By Claire Stevens & Sophia Lodigiani,
Students poured out of their classrooms and into the quad as a part of a nationwide walkout against the recent trend of school shootings on Wednesday morning at 10. The walkout lasted 17 minutes to symbolize the 17 victims in the Stoneman Douglas High School shooting in Parkland, Florida
Junior Zhen Larsen, who spearheaded the organization of the event, wanted the event to spur action on gun reform, show students the impact they can have and “foster healthy discussions.”
“Right now, polarization tears apart families, neighbors and friends,” Larsen said.
At the walkout, Larsen stood in front of the south gym, megaphone in hand, and addressed a crowd of hundreds of students gathered in the quad.
“As America fights and squabbles amongst itself, innocent lives are lost because Americans cannot hold a proper discussion,” she said.
Other students involved in the effort circulated orange ribbons that students could pin to their clothes or belongings. A few students brought signs bearing slogans like, “Protect kids not guns” and “The time for change is now.”
A sign held tall at the front offered a phone number that students who will be 18 by Nov. 6 could use to register to vote.
Later in the walkout, multi-colored index cards were given to the crowd. Students were told they could voice their opinions on the cards and they would be sent to Senators Kamala Harris and Dianne Feinstein and Representative John Garamendi.
Throughout the gathering, members of the administration and security bordered the quad keeping a watchful eye.
The school maintained district policy and told teachers to mark students as unexcused if they left class to participate.
In a statement released prior to the walkout, Superintendent John Bowes said: “We […] know some students will want to be part of the walkouts that are occurring nationally. As a school district we support student First Amendment rights, but must ensure student safety and uphold district policies and administrative regulations.”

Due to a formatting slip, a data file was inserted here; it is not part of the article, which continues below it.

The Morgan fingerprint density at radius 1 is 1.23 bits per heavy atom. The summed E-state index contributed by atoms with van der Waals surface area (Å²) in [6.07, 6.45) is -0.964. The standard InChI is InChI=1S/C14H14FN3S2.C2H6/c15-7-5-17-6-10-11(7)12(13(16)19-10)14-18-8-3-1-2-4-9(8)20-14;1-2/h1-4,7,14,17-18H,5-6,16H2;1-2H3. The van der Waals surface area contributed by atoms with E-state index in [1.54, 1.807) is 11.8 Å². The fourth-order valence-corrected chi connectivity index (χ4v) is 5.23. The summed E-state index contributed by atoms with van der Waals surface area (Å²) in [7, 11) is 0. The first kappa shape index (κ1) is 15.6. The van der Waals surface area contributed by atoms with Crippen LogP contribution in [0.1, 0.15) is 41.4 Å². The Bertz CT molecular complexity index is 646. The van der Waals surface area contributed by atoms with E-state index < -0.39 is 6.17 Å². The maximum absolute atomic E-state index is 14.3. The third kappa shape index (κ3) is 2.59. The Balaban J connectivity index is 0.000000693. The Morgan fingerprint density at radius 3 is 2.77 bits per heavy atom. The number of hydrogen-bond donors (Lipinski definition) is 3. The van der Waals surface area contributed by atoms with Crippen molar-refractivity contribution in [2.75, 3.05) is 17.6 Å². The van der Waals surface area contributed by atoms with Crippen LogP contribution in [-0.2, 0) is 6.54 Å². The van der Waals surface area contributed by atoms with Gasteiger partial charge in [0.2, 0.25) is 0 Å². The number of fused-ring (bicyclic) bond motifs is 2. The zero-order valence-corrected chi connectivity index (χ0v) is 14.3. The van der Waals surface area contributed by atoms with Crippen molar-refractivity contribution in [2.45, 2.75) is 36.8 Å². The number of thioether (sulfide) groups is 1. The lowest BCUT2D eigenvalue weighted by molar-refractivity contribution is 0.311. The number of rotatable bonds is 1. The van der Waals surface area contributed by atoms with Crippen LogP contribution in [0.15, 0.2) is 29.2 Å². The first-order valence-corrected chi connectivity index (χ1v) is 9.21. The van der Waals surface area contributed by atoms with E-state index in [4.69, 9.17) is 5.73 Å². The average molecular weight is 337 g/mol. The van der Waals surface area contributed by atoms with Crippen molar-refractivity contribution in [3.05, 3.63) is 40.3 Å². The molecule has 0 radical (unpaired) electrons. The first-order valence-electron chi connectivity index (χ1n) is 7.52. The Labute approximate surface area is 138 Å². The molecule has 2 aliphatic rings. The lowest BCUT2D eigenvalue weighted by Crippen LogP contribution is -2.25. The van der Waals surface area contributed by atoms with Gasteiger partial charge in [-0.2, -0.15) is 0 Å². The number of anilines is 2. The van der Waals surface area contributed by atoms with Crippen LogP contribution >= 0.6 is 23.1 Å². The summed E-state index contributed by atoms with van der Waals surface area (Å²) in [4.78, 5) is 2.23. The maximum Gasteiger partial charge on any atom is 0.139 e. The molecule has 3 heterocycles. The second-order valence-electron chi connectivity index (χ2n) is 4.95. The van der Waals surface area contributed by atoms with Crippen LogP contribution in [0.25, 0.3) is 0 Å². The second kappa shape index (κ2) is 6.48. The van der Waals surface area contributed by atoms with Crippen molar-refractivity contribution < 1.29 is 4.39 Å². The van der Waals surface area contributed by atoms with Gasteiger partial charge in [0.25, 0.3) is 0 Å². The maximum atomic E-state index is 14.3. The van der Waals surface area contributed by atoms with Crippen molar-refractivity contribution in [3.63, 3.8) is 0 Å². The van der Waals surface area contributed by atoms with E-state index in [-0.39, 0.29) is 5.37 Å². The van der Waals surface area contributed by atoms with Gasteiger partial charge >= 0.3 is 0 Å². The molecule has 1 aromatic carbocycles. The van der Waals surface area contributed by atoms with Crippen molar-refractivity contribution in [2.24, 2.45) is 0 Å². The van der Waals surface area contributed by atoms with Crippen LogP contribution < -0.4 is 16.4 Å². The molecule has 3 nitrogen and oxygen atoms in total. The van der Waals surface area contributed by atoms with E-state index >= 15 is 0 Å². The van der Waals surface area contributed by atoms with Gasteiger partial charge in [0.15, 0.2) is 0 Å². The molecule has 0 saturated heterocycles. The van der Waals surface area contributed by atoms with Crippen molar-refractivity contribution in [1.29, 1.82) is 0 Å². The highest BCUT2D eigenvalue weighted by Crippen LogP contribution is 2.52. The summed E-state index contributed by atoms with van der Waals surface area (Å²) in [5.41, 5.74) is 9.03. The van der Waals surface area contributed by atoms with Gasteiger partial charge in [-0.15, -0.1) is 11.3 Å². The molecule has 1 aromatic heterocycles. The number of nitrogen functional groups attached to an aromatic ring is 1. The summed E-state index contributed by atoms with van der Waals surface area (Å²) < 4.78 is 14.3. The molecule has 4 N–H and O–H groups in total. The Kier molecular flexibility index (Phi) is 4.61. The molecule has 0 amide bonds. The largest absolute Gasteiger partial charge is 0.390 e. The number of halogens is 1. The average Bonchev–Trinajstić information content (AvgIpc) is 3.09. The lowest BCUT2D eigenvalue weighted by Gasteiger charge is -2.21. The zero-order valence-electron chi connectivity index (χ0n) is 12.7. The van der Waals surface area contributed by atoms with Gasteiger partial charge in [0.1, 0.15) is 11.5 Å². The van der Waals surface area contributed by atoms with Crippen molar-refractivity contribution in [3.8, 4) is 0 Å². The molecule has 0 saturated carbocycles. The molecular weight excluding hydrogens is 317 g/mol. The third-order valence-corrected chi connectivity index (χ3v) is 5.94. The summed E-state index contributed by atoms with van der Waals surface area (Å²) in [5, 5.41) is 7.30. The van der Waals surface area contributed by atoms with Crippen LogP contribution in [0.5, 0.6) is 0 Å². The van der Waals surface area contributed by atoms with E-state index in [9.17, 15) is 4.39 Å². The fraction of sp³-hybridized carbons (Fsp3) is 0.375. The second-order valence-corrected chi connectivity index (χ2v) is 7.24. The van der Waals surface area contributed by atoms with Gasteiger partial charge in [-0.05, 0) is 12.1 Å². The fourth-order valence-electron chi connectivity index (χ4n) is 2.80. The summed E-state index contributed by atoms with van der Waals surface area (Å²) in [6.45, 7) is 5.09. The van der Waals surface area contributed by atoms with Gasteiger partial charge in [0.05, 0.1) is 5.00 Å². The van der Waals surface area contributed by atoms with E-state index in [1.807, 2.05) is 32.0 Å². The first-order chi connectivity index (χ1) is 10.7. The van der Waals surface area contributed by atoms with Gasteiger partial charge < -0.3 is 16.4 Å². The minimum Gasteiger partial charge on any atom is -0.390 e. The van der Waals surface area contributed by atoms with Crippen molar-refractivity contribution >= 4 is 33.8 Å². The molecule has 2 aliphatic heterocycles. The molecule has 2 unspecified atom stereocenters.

The district placed an emphasis on the desire to ensure safety, above all else, during the demonstrations. Larsen reported that concern helped factor into the decision to keep the walkout gathering on school grounds.
Senior Patrick Carlock also took hold of the megaphone to address students. He shared a personal story of how gun violence had reached him.
“So, when I was 10 years old, my mom had to sit me down and tell me that my friend Keegan Swinney was murdered by his best friend with a weapon that both of them thought was unloaded,” Carlock said.
Carlock continued on to share the story of Courtlinn Arrington, a 17-year-old killed after a gun was accidentally fired in an Alabama high school last week.
“America’s gun problem goes a lot further than schools,” Carlock said.
The consequence of an unexcused absence kept some students away from the walkout, while other refrained because they didn’t agree with the messages of the walkout.
Larsen says she respects those who elected not to participate and sees it as falling under her belief that students should be able to form their own opinions and express them.
Student views differed somewhat when it came to what specific measures should be taken to fix the problem.
Larsen supports changes including increasing the age to purchase firearms to 21, lengthening the waiting period to purchase a gun, more comprehensive background checks and the banning of guns that can fire more than ten rounds at a time.
Junior Salma Doulaki wants to see zero guns in school and the ending of selling automatic or semiautomatic firearms to civilians. Sophomore Maeve Kelly emphasized wanting reform at a federal level, not just in certain states.
Similar walkouts took place at thousands of schools around the country. In continuing the effort for gun reform, there is also a march planned in cities around the country, including Sacramento, for March 24 and another walkout scheduled for April 20.
The latter protest is being organized by the Parkland students who invite students to not return to school until Congress has passed more conservative gun legislation.